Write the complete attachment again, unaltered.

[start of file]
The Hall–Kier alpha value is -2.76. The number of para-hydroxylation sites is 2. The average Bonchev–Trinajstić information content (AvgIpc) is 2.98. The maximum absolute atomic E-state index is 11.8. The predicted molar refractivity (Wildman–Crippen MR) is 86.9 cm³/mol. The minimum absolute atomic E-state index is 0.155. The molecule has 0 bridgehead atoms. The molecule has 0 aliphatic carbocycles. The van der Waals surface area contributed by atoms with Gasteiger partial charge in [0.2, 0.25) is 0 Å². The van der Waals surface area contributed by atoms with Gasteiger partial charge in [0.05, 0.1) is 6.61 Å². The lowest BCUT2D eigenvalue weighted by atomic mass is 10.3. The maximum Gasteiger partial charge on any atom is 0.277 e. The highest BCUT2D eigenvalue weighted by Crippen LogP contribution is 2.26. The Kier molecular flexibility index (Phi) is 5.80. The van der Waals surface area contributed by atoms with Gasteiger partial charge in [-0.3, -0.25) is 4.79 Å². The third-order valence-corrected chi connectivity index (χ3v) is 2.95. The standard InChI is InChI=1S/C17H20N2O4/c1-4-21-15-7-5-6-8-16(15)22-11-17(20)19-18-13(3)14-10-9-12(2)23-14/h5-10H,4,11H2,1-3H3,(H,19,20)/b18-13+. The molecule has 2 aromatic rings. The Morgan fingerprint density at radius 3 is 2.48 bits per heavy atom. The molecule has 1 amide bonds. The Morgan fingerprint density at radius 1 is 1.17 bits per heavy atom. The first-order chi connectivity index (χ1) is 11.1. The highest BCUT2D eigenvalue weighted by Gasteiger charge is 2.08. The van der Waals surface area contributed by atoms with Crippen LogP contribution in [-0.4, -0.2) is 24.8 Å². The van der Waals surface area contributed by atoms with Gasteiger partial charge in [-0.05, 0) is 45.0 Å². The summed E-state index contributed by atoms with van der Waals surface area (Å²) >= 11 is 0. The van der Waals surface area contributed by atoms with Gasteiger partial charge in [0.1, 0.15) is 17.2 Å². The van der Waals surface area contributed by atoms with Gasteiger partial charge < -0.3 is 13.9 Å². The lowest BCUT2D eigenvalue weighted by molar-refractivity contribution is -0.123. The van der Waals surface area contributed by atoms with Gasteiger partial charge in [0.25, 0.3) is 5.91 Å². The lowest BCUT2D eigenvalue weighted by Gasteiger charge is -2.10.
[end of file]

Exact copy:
The Hall–Kier alpha value is -2.76. The number of para-hydroxylation sites is 2. The average Bonchev–Trinajstić information content (AvgIpc) is 2.98. The maximum absolute atomic E-state index is 11.8. The predicted molar refractivity (Wildman–Crippen MR) is 86.9 cm³/mol. The minimum absolute atomic E-state index is 0.155. The molecule has 0 bridgehead atoms. The molecule has 0 aliphatic carbocycles. The van der Waals surface area contributed by atoms with Gasteiger partial charge in [0.2, 0.25) is 0 Å². The van der Waals surface area contributed by atoms with Gasteiger partial charge in [0.05, 0.1) is 6.61 Å². The lowest BCUT2D eigenvalue weighted by atomic mass is 10.3. The maximum Gasteiger partial charge on any atom is 0.277 e. The highest BCUT2D eigenvalue weighted by Crippen LogP contribution is 2.26. The Kier molecular flexibility index (Phi) is 5.80. The van der Waals surface area contributed by atoms with Gasteiger partial charge in [-0.3, -0.25) is 4.79 Å². The third-order valence-corrected chi connectivity index (χ3v) is 2.95. The standard InChI is InChI=1S/C17H20N2O4/c1-4-21-15-7-5-6-8-16(15)22-11-17(20)19-18-13(3)14-10-9-12(2)23-14/h5-10H,4,11H2,1-3H3,(H,19,20)/b18-13+. The molecule has 2 aromatic rings. The Morgan fingerprint density at radius 3 is 2.48 bits per heavy atom. The molecule has 1 amide bonds. The Morgan fingerprint density at radius 1 is 1.17 bits per heavy atom. The first-order chi connectivity index (χ1) is 11.1. The highest BCUT2D eigenvalue weighted by Gasteiger charge is 2.08. The van der Waals surface area contributed by atoms with Crippen LogP contribution in [-0.4, -0.2) is 24.8 Å². The van der Waals surface area contributed by atoms with Gasteiger partial charge in [-0.05, 0) is 45.0 Å². The summed E-state index contributed by atoms with van der Waals surface area (Å²) >= 11 is 0. The van der Waals surface area contributed by atoms with Gasteiger partial charge in [0.1, 0.15) is 17.2 Å². The van der Waals surface area contributed by atoms with Gasteiger partial charge < -0.3 is 13.9 Å². The lowest BCUT2D eigenvalue weighted by molar-refractivity contribution is -0.123. The van der Waals surface area contributed by atoms with Gasteiger partial charge in [0.25, 0.3) is 5.91 Å². The lowest BCUT2D eigenvalue weighted by Gasteiger charge is -2.10.